. SINGULAR CONDEMNATION.--A Mr Borough, as leading counsel for the physician of the name of Gortz was plaintiff, contenıled that Cobbett was the publicly executed last month at Berinstigator of the outrage, and that Aslett fin. He was a and Dubber, blacksmiths by trade, were
man of extensive merely his tools. He drew an animated practice, and had acquired considerapicture of the inconsistency between Cobe ble reputation in his profession, as bett's pretended zeal for the liberty of well as a noble fortune. The cir. the su'vject, and the reformation of abu- cumstances, however, which led to ses, with his violent and oppressive con this disgraceful end are briefly these : duct on this occasion; and he hoped the — The only daughter of Baron Goejury would let Mr Cobbett know, by their ler, of the Prussian board of finance, verdict, what was the value of civil liberty, and the impartiality of British justice. eradication of a scrophulous
was placed under his care, for the After the evidence for the prosecution was gone through, Mr Jekyll, counsel for plaint. His skill soon relieved the the defendant, contended, that it was a young lady; but after a short time, combination to bring the political cha. the disorder returned. He then de.
clared to the father, whose confidence pitated from a height of nearly 100 he had acquired, that unless the feet, and killed on the spot, his daughter was more immediately un skull being fractured, limbs broken, der his eye, he could not answer for &c. Mr Murray, who was much ber complete cure. The baron, up- respected by all who knew him, was on this representation, agreed to her married only about two years ago, residing some time in the house of and has left a wife and two infants to Gortz, who was a married man ; and deplore his loss. in this situation the latter found AYR.-We have waited for some means to abuse the confidence repo- time, in expectation of hearing of sed in him, by seducing the young some tremendous concussion of the lady. Dreading the manifestation of terraqueous globe ; but the immedi. his guilt, and sensible that his pa diate scene of the disaster may have tient's situation would not admit of been so distant, as to cause the lapse much longer concealment, he prescri- of some weeks before intelligence can bed a medicine which operated with reach us. Tuesday, the 11th current, much violence, and after a few days, was a fine day; the atmosphere be. terminated her existence. Previous- trayed no symptom of commotion ; ly to her dissolution, however, she not a drop of rain fell, yet a noise, made known her shame. Gortz was resembling that of thunder, was heard, immediately apprehended, and exa at the same instant, on the western mined. He denied the crime impu- shore of Carrick, and in the interior of red to him, and declared that his the island. By some it was compaprescription was intended to relieve red to the firing of two or three pieher pain. No evidence could be ad ces of cannon in rapid succession; duced of his guilt. The deceased to others it seemed the rattling of did not exhibit any appeara ace of be. many chariots ; and to others, the ing poisoned ; and the medicine, on falling of houses or other buildings; being analysed, was found to con. insomuch that the labourer for a tain no ingredient of that nature. moment suspended his toil, and But several physicians having given looked toward the nearest edifice, to their opinion, that they did not think ascertain whether it was still standthat a man of Gortz's experience ing, or hastened to an eminence, to could have given the medicine forbehold the expected cavalcade of carany other than a malignant purpose, riages; but no object met his view, the judges decided against him.--His either to realize his fear, or gratify family has been banished the Prussian his curiosity. There was no tremor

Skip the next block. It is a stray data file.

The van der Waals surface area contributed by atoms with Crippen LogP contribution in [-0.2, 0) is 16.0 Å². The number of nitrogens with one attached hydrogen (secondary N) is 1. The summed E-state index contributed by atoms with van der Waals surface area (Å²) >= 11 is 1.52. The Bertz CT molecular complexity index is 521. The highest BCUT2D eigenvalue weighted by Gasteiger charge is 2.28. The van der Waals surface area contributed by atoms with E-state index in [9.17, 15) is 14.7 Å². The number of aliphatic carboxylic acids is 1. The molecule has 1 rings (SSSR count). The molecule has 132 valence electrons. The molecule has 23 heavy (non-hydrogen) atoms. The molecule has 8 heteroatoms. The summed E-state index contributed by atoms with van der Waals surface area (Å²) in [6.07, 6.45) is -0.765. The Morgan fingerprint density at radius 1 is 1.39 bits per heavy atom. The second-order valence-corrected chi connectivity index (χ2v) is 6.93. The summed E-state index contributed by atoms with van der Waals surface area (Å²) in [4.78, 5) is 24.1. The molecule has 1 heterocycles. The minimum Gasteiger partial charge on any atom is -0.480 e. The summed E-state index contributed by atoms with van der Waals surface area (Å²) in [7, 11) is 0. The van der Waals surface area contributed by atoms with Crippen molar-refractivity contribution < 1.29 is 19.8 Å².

of the ground perceptible by human 22d.ABERDEEN.-On Tuesday sensation, but the brute creation perevening last, Mr Murray, tenant in ceived it ; for horses and cows, while Ferneybrae, a farm belonging to the feeding with the utmost composure, Earl of Erroll, had gone to the sum
were seized with a sudden starting, mit of one of the highest rocks be not to be accounted for from the antween Slains Castle and Peterhead, noyance of insects, or any similar in order to tether or remove some
cause, and ran, with marks of the sheep which he had stationed upon greatest consternation, from one end a very steep declivity near the rock, of the field to another. In short, and his foot slipping, he was preci- from every account which we have